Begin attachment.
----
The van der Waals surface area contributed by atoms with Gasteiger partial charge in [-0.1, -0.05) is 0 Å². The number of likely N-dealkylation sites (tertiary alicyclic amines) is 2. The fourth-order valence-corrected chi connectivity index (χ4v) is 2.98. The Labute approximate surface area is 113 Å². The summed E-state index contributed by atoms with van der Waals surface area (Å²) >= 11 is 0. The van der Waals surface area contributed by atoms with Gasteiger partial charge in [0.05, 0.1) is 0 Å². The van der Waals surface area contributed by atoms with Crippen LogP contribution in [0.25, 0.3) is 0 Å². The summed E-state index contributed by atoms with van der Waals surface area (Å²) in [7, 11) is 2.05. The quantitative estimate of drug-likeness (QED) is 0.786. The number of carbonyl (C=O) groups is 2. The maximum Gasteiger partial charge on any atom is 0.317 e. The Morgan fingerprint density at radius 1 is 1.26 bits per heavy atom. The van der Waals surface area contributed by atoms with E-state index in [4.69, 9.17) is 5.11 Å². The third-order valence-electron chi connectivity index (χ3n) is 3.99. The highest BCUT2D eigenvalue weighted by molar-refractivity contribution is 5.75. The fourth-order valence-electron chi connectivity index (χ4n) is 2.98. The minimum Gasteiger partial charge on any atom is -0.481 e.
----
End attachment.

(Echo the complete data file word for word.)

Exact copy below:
The van der Waals surface area contributed by atoms with Gasteiger partial charge in [-0.1, -0.05) is 0 Å². The number of likely N-dealkylation sites (tertiary alicyclic amines) is 2. The fourth-order valence-corrected chi connectivity index (χ4v) is 2.98. The Labute approximate surface area is 113 Å². The summed E-state index contributed by atoms with van der Waals surface area (Å²) >= 11 is 0. The van der Waals surface area contributed by atoms with Gasteiger partial charge in [0.05, 0.1) is 0 Å². The van der Waals surface area contributed by atoms with Crippen LogP contribution in [0.25, 0.3) is 0 Å². The summed E-state index contributed by atoms with van der Waals surface area (Å²) in [7, 11) is 2.05. The quantitative estimate of drug-likeness (QED) is 0.786. The number of carbonyl (C=O) groups is 2. The maximum Gasteiger partial charge on any atom is 0.317 e. The Morgan fingerprint density at radius 1 is 1.26 bits per heavy atom. The van der Waals surface area contributed by atoms with E-state index in [4.69, 9.17) is 5.11 Å². The third-order valence-electron chi connectivity index (χ3n) is 3.99. The highest BCUT2D eigenvalue weighted by molar-refractivity contribution is 5.75. The fourth-order valence-electron chi connectivity index (χ4n) is 2.98. The minimum Gasteiger partial charge on any atom is -0.481 e.